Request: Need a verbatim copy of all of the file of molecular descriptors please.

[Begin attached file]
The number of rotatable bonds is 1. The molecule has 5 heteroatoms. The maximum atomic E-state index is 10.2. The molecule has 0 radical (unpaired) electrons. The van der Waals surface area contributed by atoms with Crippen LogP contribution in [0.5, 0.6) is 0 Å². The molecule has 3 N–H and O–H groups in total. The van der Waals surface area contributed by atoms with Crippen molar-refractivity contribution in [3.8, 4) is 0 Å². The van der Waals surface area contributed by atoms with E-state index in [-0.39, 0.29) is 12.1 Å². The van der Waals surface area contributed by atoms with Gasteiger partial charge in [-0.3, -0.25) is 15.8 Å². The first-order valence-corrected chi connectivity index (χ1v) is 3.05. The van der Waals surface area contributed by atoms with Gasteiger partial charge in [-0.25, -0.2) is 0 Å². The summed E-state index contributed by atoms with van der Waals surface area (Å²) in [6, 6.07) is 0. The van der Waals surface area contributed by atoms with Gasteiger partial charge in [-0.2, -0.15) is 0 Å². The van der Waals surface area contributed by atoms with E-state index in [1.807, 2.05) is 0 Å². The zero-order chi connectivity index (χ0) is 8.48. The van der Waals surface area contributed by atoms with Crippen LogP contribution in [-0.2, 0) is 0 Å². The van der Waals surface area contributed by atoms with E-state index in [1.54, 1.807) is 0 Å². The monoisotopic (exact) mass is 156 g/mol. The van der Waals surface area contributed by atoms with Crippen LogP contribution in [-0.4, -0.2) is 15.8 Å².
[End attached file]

The number of rotatable bonds is 1. The molecule has 5 heteroatoms. The maximum atomic E-state index is 10.2. The molecule has 0 radical (unpaired) electrons. The van der Waals surface area contributed by atoms with Crippen LogP contribution in [0.5, 0.6) is 0 Å². The molecule has 3 N–H and O–H groups in total. The van der Waals surface area contributed by atoms with Crippen molar-refractivity contribution in [3.8, 4) is 0 Å². The van der Waals surface area contributed by atoms with E-state index in [-0.39, 0.29) is 12.1 Å². The van der Waals surface area contributed by atoms with Gasteiger partial charge in [-0.3, -0.25) is 15.8 Å². The first-order valence-corrected chi connectivity index (χ1v) is 3.05. The van der Waals surface area contributed by atoms with Gasteiger partial charge in [-0.25, -0.2) is 0 Å². The summed E-state index contributed by atoms with van der Waals surface area (Å²) in [6, 6.07) is 0. The van der Waals surface area contributed by atoms with Gasteiger partial charge in [-0.2, -0.15) is 0 Å². The van der Waals surface area contributed by atoms with E-state index in [1.807, 2.05) is 0 Å². The zero-order chi connectivity index (χ0) is 8.48. The van der Waals surface area contributed by atoms with Crippen LogP contribution in [-0.2, 0) is 0 Å². The van der Waals surface area contributed by atoms with E-state index in [1.54, 1.807) is 0 Å². The monoisotopic (exact) mass is 156 g/mol. The van der Waals surface area contributed by atoms with Crippen LogP contribution in [-0.4, -0.2) is 15.8 Å².